Why “They” Are Wrong About Sin….
devotional thought of the day
8 And when he comes, he will prove to the people of the world that they are wrong about sin and about what is right and about God’s judgment. 9 They are wrong about sin, because they do not believe in me; John 16:8-9 (TEV)
Prayer does not fall into a void; neither is it just a kind of psychotherapy that helps us to assemble our spiritual forces and bring them once more into balance; nor is it merely a kind of pious fiction to exercise our souls and calm them. Prayer is directed to reality. It is both heard and heeded. God, then, is someone who has the power, the ability, the will, and the patience to listen to us men. He is so great that he can be present even for those who are small.
If I bring you to this point, I have also brought you to confession. Those who really want to be good Christians, free from their sins, and happy in their conscience, already have the true hunger and thirst. They snatch at the bread just like a hunted hart, burning with heat and thirst,
33 as Ps. 42:2 says, “As a hart longs for flowing streams, so longs my soul for thee, O God.” That is, as a hart trembles with eagerness for a fresh spring, so I yearn and tremble for God’s Word, absolution, the sacrament, etc.
34 In this way, you see, confession would be rightly taught, and such a desire and love for it would be aroused that people would come running after us to get it, more than we would like.
I am curious about who you thought “they” would be, when you read the title of this blog.
Maybe you were hoping I would lay into those rejoicing over the jailing of the court clerk in Kentucky. Maybe you were hoping I would chastise those who complained about her being arrested, sure that she is the bravest person under persecution in the world today.
What if both groups of people are those that are wrong about sin? What if, when they are describing sin, when they are pointing out sin in others are proving Jesus correct. They don’t understand sin because they don’t get that it isn’t about breaking this rule or that rule.
It is because they don’t trust in God, they don’t know Him. They don’t understand about sin because they don’t have the relationship where they depend upon Him.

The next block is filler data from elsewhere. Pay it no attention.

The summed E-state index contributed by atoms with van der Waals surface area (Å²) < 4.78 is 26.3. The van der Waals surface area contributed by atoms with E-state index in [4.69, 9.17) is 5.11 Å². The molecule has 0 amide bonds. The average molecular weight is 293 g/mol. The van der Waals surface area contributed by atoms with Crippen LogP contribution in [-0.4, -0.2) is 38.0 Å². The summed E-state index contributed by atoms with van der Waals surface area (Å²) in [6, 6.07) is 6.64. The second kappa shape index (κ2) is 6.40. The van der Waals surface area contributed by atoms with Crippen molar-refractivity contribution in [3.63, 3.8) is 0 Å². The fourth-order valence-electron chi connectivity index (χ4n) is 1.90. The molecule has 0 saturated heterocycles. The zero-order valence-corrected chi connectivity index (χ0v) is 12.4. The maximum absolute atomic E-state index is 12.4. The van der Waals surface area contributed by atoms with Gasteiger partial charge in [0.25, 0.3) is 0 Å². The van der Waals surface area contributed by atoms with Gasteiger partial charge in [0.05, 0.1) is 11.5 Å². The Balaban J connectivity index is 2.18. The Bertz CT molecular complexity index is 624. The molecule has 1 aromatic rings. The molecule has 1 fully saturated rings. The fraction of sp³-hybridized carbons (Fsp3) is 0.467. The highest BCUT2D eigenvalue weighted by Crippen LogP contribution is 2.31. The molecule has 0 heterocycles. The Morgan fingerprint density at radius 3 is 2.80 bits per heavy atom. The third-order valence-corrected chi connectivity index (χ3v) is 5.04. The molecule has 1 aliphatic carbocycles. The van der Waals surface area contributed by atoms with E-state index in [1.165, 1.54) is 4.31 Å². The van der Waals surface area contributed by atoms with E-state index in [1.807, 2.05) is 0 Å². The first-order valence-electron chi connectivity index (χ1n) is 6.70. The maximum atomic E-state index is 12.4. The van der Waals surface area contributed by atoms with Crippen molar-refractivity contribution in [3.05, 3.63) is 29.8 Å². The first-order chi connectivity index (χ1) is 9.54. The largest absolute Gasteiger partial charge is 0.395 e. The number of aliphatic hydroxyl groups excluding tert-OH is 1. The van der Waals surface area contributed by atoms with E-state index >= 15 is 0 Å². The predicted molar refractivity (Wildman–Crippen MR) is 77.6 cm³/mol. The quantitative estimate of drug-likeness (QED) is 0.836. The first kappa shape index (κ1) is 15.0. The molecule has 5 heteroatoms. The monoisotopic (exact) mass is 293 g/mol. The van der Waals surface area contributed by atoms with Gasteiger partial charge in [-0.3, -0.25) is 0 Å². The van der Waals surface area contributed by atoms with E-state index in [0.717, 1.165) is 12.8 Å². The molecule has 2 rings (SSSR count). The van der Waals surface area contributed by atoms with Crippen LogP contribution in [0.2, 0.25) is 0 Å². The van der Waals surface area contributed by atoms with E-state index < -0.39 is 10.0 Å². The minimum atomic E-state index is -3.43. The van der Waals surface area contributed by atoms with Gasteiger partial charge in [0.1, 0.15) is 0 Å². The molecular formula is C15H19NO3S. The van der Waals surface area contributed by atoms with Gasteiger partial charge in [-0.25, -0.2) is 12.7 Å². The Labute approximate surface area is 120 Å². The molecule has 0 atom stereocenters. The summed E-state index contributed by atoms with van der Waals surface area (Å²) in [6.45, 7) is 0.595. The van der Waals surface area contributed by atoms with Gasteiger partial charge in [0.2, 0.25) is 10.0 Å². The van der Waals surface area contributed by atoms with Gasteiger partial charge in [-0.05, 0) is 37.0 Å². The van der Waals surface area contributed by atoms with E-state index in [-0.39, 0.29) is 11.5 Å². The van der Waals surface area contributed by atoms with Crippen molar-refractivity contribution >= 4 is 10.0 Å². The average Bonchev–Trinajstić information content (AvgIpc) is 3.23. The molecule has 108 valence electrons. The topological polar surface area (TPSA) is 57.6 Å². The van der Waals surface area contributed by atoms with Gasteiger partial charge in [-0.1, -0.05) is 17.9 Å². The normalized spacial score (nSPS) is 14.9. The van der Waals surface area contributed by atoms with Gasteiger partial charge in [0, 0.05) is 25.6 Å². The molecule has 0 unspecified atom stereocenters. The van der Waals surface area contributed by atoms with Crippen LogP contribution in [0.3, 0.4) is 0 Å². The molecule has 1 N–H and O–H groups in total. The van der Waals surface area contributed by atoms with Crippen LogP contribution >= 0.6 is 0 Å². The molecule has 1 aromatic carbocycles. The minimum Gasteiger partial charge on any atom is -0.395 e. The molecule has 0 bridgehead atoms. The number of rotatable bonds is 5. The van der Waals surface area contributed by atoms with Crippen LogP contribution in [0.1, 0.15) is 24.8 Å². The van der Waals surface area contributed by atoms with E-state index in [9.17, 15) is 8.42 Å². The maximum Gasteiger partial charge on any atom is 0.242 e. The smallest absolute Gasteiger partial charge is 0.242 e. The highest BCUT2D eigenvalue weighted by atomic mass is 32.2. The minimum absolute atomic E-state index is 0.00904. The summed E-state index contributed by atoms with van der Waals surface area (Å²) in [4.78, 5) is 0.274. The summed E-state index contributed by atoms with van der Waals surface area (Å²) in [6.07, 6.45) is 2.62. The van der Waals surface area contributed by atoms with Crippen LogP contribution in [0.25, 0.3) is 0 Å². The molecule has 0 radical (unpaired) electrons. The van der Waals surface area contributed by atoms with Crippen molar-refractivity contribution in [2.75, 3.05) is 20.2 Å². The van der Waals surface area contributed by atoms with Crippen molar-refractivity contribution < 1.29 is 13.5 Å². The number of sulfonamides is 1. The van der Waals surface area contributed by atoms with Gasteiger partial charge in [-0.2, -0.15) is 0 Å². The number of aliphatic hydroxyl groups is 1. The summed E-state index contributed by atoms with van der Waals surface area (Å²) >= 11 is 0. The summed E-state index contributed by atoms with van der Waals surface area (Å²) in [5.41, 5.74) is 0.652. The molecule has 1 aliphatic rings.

Take away hat intimate relationship with God away from someone’s understanding, and sin can only be defined as breaking all the rules. But that can’t be what defines sin, because to do so would result in condemnation, and there would be no hope.
For hope, for relief and comfort comes within a relationship. Forgiveness, mercy, love are all words that exist withing the nature of a relationship.
And sin is ultimately, denying that relationship is the ultimate sin.
You see that clearly in the quote from Pope Benedict XVI where he talks about prayer, about what it is and what it isn’t. It is that greatness of God that He can relate to us, not in a condescending manner, but He comes to us. He listens to us, not as a king listens without empathy or interest to his serfs, (or a CEO to one of his p/t employees) but as a friend, as a Father, as one who loves us. He listens, He cares, He knows us.
Which brings us to the quote from Martin Luther, about confession and absolution. Sometimes we treat a sin, or a tendency to sin as if it is the worst thing that can happen. In the Kentucky case, she is either the greatest sinner since Hitler, or those that deny her the office she was elected to.are the equivalent of those who crucified Jesus. In either case, I will not say there is no sin, my instinct is that both groups of observers need to be called to repentance, and to reconciliation. As do the actual people involved in the case
In fact, if there is a need to be reconciled to another person, you can be pretty sure that there is a need to be drawn closer to God. Not for Him to punish, but for Him to heal. For God to be so manifested in their life that His call on their life is understood, not just a law to obey, but as the loving guidance of a parent, We need to realize His law is not punitive, bt based in wisdom. Wisdom beyond us.
That is why reconciliation, why confession and absolution are so critical. We desperately need to hear that our sin is not going to wreck our relationship with God, that He will still hear and answer our prayers, that He will comfort us as anxiety threatens, That is what absolution does. It reconciles us to Him; it assures us of His presence. It helps us to trust, to wait in His presence.
That’s why Luther says if we understand what Absolution gifts us with, we won’t hesitate to confess our sins. We wouldn’t hide in denial of them, we wouldn’t play the game of “their” sins are worse than ours. We would rejoice in the word of God, rejoice in our forgiveness, and we would plead with others to be reconciled, rather than condemn others without the intent of showing them the love of God.
May we spend our days rejoicing in God’s answers to our plea – “Lord have mercy on us sinners!”. Amen.
Ratzinger, J. (1992). Co-Workers of the Truth: Meditations for Every Day of the Year. (M. F. McCarthy & L. Krauth, Trans., I. Grassl, Ed.) (p. 286). San Francisco: Ignatius Press.
Tappert, T. G. (Ed.). (1959). The Book of Concord the confessions of the Evangelical Lutheran Church. (pp. 460–461). Philadelphia: Mühlenberg Press.
Posted on September 7, 2015, in Augsburg and Trent, Devotionas, Poeima and tagged Abiding in Christ, anxiety, brokenness, Condemnation, confession, Hitler, Jesus, Kim Davis, ministry of reconciliation, persecution, prayer, righteousness, sin. Bookmark the permalink. Leave a comment.